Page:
Barracks West is one of the many complexes hurt by the slowdown in the condo market.
One complex that appears to be booming is Pavilions at Pantops, a new community built by Southern Development and, as shown here, by Ryan Homes.
A search of the local multiple listing service (MLS) shows 202 condo sales in the greater Charlottesville area in 2011, a 40 percent increase over the previous year that was noted in November in the market snapshot report released by Nest Realty. While these numbers can't match the soaring figures we saw in 2006, the upward trend seems encouraging, although the backers of the condominium conversion at Barracks West might disagree.
As Hook readers may recall, a spate of condo conversions in 2005 helped contribute to record sales figures the following year. Purchases of converted condos at both Hessian Hills and Carriage Hill were brisk, to say the least, and developer Hunter Craig attempted to replicate the success he enjoyed at Hessian Hills near Barracks Road by undertaking another conversion at the nearby Old Salem apartment complex, which he purchased for $31 million via a firm called Cheetah Investment Company.
Since then, Cheetah has sold only 99 of the 364 units. According to county records, many of those sales were made to other investors, a fact borne out by MLS data, which show a total of five active listings in the Barracks West complex, all investor-owned.
Over the past three years, Cheetah has moved just 23 units, and resales have been even slower. Since January, 2008, the MLS has recorded only five sales, all bank-owned and none selling for more than $94,900. With one listing clocking in at realtor-rattling 868 days on the market and with resales coming in much lower than original prices, it’s easy to see why the slowdown in the condo market has led to speculation that condo conversions may soon become condo reversions, a situation that has become a reality in other American markets.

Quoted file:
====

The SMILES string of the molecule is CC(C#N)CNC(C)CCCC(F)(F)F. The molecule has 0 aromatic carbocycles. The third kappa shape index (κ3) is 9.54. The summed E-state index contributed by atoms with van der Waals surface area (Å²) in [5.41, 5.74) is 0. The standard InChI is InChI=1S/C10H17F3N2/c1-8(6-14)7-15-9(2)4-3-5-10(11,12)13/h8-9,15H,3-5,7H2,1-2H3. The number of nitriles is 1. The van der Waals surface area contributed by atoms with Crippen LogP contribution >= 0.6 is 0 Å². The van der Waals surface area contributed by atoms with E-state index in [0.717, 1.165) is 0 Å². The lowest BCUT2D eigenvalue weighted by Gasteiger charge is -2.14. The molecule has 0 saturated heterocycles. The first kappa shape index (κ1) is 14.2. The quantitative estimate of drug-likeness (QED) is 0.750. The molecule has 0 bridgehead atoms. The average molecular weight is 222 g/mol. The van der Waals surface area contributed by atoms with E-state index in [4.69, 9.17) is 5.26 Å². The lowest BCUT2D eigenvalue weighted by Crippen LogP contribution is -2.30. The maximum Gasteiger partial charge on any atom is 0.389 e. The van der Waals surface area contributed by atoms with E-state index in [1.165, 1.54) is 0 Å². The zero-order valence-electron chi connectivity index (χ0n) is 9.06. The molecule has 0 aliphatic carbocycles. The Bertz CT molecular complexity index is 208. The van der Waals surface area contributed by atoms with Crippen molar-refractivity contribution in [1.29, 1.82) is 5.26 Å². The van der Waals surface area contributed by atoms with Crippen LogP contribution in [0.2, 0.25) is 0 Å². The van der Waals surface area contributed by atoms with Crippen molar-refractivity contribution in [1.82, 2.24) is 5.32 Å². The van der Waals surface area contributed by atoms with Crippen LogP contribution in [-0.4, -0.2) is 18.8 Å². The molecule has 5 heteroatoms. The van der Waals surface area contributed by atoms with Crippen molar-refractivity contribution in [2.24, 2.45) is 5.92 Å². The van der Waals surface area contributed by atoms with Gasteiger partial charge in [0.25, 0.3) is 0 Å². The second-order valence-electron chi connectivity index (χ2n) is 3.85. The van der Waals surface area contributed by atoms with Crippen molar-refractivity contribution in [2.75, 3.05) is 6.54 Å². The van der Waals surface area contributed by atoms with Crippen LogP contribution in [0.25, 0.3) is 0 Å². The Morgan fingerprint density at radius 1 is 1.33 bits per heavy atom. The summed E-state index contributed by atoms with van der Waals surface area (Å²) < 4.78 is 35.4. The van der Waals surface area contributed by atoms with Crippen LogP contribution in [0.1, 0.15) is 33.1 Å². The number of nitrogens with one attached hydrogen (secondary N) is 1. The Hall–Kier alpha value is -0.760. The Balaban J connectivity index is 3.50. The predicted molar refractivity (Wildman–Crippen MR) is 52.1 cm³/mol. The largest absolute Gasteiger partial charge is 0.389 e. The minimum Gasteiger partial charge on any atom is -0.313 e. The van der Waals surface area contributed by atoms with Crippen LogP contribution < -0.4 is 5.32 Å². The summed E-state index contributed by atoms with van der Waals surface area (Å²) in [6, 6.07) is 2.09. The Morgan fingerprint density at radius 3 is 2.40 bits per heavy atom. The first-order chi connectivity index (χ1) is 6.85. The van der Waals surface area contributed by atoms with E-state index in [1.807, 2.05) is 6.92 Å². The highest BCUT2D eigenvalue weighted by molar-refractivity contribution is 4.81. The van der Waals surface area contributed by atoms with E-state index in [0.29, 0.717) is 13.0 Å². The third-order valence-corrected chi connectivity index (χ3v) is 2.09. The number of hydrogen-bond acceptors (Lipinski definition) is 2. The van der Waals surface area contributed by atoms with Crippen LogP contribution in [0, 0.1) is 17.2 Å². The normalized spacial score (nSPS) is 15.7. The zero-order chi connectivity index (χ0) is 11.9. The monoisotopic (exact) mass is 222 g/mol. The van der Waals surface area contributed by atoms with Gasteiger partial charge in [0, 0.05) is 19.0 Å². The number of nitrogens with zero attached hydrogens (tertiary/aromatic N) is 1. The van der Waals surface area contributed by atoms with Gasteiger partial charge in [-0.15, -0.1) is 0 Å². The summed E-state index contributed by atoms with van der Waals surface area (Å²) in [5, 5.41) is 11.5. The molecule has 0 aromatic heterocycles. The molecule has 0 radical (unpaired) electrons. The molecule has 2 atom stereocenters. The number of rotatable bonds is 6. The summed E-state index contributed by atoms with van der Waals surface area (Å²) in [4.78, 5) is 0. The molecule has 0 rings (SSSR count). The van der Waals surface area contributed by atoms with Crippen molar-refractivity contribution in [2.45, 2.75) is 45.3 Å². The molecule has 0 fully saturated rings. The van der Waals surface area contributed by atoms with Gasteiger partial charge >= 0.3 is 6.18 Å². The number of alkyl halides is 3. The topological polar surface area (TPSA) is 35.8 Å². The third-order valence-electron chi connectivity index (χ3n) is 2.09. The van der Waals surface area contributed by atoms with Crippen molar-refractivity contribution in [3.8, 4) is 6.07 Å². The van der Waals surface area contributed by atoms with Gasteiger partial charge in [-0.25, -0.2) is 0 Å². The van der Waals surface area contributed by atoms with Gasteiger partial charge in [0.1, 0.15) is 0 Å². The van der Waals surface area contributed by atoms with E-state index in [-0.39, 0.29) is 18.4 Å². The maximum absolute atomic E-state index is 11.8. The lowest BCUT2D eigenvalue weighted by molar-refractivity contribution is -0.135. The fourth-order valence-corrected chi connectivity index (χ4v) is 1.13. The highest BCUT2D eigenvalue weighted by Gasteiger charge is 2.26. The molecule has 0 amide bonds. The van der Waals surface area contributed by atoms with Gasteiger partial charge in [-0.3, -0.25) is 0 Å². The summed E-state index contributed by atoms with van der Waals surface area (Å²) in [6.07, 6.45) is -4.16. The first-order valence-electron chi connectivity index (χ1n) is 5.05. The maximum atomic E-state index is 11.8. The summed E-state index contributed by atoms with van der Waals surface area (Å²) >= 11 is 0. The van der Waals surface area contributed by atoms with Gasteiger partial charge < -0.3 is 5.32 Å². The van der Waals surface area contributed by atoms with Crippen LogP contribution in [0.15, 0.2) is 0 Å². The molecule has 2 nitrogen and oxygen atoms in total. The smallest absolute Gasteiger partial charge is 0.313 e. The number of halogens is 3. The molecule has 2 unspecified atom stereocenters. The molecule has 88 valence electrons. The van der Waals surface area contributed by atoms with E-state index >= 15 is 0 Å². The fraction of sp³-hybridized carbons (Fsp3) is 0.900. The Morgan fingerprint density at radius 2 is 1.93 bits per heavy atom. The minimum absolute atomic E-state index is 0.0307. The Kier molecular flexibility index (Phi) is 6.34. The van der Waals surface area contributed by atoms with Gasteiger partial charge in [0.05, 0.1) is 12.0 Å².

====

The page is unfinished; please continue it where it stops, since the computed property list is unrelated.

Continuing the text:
Perhaps that’s also why Cheetah recently enlisted the help of a national firm to list and market Barracks West in one big chunk. It's at least the second time Cheetah has tried to unload Barracks West wholesale. Although the firm, the Mid-Atlantic MultiFamily Group of Jones Lang Lasalle, requires that interested parties sign a confidentiality agreement in order to access all the details, managing director Al Cissel did confirm that the asking price for the remaining 265 units lies in the $27-$28 million range.
The marketing materials focus on the strength of Charlottesville’s economy and rental market, but they also suggest that a potential buyer considers interior renovations. It seems that many of the units have not yet been upgraded, perhaps giving credence to the opinion expressed in an earlier Hook article that some conversions are apartments merely spruced up with a fresh coat of paint and new carpet.
Upgrades are well and good for an investment company that intends to use the Barracks West complex as a rental community, but the early buyers seeking to sell their condos are the ones who are really suffering. It’s no secret that lending requirements have grown increasingly restrictive, and this is perhaps more apparent when it comes to condominium financing than any other type.
In order to be eligible for FHA financing, a condo complex has to be FHA approved. Among the criteria: that over 50 percent of units be owner-occupied, a requirement that Barrracks West doesn’t meet. While it’s possible for the FHA to approve certain buildings within a complex, calls to the agents listing the five available units reveal that none of them are approved.
FHA certainly isn’t the only financing option available for condos, but conventional lenders require larger down payments and typically have their own sets of restrictions about the ratio of investor-owned to owner-occupied properties.
Bottom line: it seems likely that the members of Cheetah are poised to lose some money because, unlike Craig's infamous Biscuit Run development, which was bailed out by taxpayers, there's little chance of turning Barracks West into a state park. But the real pain may be felt by the smaller investors, the individuals who bought condos in this project.
Note: The second photo above originally referenced Pavilions at Pantops as a "condo" community. However, unlike Carriage Hill, Barracks West, or Hessian Hills, Pavilions at Pantops is not a condominium community, as all townhomes are owned fee-simple with the homeowner owning the underlying land. Accordingly, the word has been stricken from the caption. "This is why new home sales at Pavilions at Pantops are brisk," says Charlie Armstrong, one of the developers. "Pavilions does not suffer from 'condo aversion,'" he says, "because it is not a condo."